By Leah Eichler
I wrote a rather dismissive book review for a The Globe and Mail in Canada in 2002 on a novella called I was Hitler’s Cat by N. J. Dodic. The book appears to be out of print and my own copy disappeared many years ago, but I’ve often thought of that book, and my review over the ensuing 21 years, with the questions “did the book have more merit than I gave it? and “did my personal bias weigh in?”
The book follows Hitler’s fictional cat through the last days of the war, where it witnesses the horrors of the Holocaust presented as a circus side show. While I appreciate black humour, I also grew up in the shadow of the Holocaust, surrounded by survivors for whom the events of World War II were anything but funny.
What perturbed me back then was the proverbial slippery slope. Each year, more survivors die out. The most recent survey from The Conference on Jewish Material Claims Against Germany showed under 100,000 remain worldwide and that was in 2016.
Each year, we get closer to the day when no one will have first person memories of the event. Who tells the story then? I’m not merely referring to historical accounts but the way the Holocaust is presented in literature. Will the post-survivor era of writing open new caverns exposing the depths of human cruelty and survival or will it reduce us to a caricature of suffering holy men meekly accepting our final reckoning with God? Sheep to the slaughter or a meditation on the banality of evil still present today?
That topic came up again when a Facebook friend — I use the term lightly since I have thousands — recently sent me his poem based on what he called “the spirit of the Holocaust.” I’m far from an expert on poetry but I know what I like, and I didn’t like this one. I gingerly asked him what inspired him to write a book of poetry about the Holocaust, and he cited as his inspiration, the artist, Felix Nussbaum and a photo of a woman he called the “unnamed woman of Belzec,” whose presence he felt while writing the poetry. He sent me the book’s cover, with a horrifying picture of a hand hanging outside of a crematorium oven that was so bizarre, I wondered if it was doctored. In big letters was a Hebrew word. When I asked him about it, he explained to me that it’s the Hebrew equivalent for the Holocaust, HaShoah.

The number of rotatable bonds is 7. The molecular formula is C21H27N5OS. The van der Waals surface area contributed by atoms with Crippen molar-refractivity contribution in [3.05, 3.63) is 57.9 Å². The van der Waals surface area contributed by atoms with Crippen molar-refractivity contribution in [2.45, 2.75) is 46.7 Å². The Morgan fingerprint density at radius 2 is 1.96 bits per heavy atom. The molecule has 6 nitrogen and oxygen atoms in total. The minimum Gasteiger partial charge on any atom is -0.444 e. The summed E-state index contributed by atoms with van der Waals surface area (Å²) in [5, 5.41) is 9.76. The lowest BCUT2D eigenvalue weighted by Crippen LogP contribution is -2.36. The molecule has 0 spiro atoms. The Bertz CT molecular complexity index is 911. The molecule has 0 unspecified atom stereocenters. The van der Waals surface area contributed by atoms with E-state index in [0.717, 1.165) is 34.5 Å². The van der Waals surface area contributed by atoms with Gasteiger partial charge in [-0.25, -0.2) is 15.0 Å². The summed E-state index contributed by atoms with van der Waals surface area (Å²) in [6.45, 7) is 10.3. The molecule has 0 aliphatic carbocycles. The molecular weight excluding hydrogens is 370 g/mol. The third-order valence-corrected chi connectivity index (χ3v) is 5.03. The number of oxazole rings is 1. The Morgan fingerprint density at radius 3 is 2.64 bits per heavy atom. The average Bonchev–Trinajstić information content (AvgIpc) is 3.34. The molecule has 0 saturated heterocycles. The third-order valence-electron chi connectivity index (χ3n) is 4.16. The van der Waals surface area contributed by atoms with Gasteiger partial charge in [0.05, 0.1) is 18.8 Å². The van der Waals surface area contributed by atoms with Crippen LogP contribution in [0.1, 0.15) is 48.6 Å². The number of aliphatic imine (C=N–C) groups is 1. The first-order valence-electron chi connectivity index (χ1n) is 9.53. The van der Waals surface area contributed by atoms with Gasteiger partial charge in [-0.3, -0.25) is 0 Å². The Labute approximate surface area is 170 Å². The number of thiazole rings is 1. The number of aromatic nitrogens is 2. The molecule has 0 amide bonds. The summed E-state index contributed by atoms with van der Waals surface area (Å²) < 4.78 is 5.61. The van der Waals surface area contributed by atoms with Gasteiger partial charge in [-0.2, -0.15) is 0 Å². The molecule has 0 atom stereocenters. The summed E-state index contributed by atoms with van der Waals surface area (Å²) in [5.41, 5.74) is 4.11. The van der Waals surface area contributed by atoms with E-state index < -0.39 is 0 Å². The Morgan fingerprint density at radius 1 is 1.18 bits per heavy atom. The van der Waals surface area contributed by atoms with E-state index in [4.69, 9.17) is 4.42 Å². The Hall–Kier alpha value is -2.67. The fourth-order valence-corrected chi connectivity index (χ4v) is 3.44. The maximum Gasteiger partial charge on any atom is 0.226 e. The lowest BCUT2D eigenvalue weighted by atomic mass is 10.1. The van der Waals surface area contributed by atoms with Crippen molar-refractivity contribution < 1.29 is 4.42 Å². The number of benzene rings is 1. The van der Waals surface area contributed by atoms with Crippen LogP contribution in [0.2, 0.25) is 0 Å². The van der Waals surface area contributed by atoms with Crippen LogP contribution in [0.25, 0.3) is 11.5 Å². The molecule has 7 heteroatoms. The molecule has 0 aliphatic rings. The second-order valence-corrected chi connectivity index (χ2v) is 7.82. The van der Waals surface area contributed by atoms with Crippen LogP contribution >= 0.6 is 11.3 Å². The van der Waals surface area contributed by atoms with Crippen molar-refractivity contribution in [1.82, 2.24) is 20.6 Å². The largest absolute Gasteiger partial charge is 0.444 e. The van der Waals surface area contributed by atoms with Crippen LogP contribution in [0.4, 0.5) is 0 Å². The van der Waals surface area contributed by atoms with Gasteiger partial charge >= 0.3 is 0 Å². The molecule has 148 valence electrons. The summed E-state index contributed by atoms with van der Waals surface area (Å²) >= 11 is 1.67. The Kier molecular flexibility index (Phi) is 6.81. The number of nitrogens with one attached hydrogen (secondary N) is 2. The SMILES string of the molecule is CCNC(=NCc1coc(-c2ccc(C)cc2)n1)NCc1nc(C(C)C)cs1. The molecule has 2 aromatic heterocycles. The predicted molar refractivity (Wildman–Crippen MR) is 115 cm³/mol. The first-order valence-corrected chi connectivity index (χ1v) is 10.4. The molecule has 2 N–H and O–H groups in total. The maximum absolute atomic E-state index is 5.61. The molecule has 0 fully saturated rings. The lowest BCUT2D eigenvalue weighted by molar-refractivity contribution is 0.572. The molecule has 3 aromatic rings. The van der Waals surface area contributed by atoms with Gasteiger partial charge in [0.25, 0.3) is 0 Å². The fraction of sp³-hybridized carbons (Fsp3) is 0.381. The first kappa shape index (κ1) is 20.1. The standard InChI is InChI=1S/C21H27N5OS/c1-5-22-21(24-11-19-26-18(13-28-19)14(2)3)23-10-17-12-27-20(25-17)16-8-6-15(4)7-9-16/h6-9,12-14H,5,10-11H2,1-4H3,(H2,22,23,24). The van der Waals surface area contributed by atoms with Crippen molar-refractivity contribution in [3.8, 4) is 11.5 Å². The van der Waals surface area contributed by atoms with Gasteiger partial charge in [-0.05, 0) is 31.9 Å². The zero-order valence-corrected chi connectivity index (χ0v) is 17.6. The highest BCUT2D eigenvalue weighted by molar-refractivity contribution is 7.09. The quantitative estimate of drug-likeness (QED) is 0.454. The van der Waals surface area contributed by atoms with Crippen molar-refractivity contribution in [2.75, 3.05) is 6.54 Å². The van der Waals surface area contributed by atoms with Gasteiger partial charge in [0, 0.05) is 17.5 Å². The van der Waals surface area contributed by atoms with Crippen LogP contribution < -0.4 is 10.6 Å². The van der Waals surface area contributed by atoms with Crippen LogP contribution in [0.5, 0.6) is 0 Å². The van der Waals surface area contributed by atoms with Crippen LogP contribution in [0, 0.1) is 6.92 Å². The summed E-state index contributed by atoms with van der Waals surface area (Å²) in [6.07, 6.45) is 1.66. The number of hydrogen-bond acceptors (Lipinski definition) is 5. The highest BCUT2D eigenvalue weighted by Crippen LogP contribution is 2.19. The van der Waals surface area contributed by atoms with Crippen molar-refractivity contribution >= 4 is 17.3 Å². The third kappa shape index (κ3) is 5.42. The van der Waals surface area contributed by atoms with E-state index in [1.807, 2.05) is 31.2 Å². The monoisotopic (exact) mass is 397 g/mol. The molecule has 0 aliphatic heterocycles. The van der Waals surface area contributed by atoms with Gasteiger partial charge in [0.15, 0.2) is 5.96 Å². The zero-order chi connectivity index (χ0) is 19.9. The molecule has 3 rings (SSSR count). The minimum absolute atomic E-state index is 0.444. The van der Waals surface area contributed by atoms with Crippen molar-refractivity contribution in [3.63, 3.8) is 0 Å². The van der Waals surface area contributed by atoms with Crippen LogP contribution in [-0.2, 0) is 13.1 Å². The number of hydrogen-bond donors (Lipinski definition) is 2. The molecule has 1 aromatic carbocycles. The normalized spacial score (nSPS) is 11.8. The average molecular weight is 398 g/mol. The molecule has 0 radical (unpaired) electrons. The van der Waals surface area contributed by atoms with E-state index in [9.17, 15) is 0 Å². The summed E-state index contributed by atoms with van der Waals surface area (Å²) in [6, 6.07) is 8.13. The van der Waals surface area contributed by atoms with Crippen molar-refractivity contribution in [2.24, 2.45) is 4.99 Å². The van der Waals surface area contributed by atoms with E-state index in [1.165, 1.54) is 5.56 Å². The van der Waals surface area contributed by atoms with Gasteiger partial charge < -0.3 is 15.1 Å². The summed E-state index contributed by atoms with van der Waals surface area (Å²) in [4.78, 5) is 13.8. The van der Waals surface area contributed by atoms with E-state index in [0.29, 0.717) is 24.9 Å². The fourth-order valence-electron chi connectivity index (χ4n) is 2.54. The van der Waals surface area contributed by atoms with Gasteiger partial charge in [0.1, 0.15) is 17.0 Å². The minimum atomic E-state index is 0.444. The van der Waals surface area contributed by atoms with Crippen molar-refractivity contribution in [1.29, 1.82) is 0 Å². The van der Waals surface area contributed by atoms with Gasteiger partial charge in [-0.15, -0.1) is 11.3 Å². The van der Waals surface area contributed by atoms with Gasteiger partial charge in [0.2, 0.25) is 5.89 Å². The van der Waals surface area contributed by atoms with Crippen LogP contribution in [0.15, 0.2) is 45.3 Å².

Except, it’s not. The two letters, the aleph and shin are swapped, producing a completely different word. In his defence, he corrected it for the reprint.
As the grandchild of survivors, I asked him if he had any personal connection to the Holocaust and did anyone get upset over his book of poetry. He replied, no, he had no personal connection whatsoever and then asked with shock, why did your family get mad?”
I never replied but if anything, it made me remember Hitler’s Cat with much more fondness.
The controversy surrounding the Holocaust in literature comes up frequently. Take for example, the Boy in the Striped Pajamas and its sequel, All the Broken Places. I’ll admit, I never read either book, but I saw the film and mea culpa, I appreciated it, just as I did Life is Beautiful. I didn’t take it for historical accuracy but rather doing what artists do best, positing a what-if scenario and seeing how the characters’ interactions play it out. Perhaps films like these need a disclaimer, for the historically challenged. If children, or adults for that matter, are taking it for historical accuracy, that says more about the reader, or the educational system, then it does about the work of art.
Here’s the thing: I don’t believe you need a family connection to the Holocaust to write about it. The decision as to what will make the list will always be arbitrary and subjective. The problem comes down to simplification. So no, Mr. Poet, my family isn’t mad about your poetry because they have never heard of you. But they would be mad that you didn’t even bother to learn enough about the Holocaust to spell the Hebrew word correctly.
Poorly intentioned artistic inspirations risk turning survivors into the cliched mouse to the cat that’s always out for the kill. I ended my 21-year-old review with the question, “readers must ask themselves how this novel contributes to the dialogue of the Holocaust. And with all these new perspectives, will we lose the actual point?” I believe that question still stands and if artists and writers, either descendants of survivors or not, can keep that in mind going forward, the legacy can be safeguarded along with the literature.